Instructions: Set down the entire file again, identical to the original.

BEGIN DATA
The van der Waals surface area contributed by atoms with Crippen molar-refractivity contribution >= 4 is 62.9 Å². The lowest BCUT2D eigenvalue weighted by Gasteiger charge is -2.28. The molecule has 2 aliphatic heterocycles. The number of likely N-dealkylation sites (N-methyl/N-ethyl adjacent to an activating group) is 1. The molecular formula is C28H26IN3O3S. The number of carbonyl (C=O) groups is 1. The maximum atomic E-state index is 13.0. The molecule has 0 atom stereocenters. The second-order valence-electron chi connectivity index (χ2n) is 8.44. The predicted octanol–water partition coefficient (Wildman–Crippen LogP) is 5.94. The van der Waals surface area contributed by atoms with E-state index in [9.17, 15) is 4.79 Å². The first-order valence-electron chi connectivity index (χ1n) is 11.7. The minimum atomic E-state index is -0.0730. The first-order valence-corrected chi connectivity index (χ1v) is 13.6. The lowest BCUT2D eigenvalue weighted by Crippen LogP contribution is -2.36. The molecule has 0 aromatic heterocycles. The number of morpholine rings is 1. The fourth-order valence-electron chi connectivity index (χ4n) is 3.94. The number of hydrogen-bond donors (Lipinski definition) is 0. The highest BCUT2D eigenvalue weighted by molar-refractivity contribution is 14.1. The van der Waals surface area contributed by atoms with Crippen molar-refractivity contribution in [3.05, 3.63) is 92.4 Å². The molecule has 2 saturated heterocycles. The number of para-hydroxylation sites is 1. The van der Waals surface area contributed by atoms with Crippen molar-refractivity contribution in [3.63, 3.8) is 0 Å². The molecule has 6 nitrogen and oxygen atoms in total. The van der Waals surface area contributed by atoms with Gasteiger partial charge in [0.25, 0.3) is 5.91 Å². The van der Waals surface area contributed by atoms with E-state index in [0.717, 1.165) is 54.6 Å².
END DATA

The van der Waals surface area contributed by atoms with Crippen molar-refractivity contribution >= 4 is 62.9 Å². The lowest BCUT2D eigenvalue weighted by Gasteiger charge is -2.28. The molecule has 2 aliphatic heterocycles. The number of likely N-dealkylation sites (N-methyl/N-ethyl adjacent to an activating group) is 1. The molecular formula is C28H26IN3O3S. The number of carbonyl (C=O) groups is 1. The maximum atomic E-state index is 13.0. The molecule has 0 atom stereocenters. The second-order valence-electron chi connectivity index (χ2n) is 8.44. The predicted octanol–water partition coefficient (Wildman–Crippen LogP) is 5.94. The van der Waals surface area contributed by atoms with E-state index in [9.17, 15) is 4.79 Å². The first-order valence-electron chi connectivity index (χ1n) is 11.7. The minimum atomic E-state index is -0.0730. The first-order valence-corrected chi connectivity index (χ1v) is 13.6. The lowest BCUT2D eigenvalue weighted by Crippen LogP contribution is -2.36. The molecule has 0 aromatic heterocycles. The number of morpholine rings is 1. The fourth-order valence-electron chi connectivity index (χ4n) is 3.94. The number of hydrogen-bond donors (Lipinski definition) is 0. The highest BCUT2D eigenvalue weighted by molar-refractivity contribution is 14.1. The van der Waals surface area contributed by atoms with Crippen molar-refractivity contribution in [3.05, 3.63) is 92.4 Å². The molecule has 2 saturated heterocycles. The number of para-hydroxylation sites is 1. The van der Waals surface area contributed by atoms with Crippen molar-refractivity contribution in [3.63, 3.8) is 0 Å². The molecule has 6 nitrogen and oxygen atoms in total. The van der Waals surface area contributed by atoms with Gasteiger partial charge in [0.25, 0.3) is 5.91 Å². The van der Waals surface area contributed by atoms with E-state index in [0.717, 1.165) is 54.6 Å².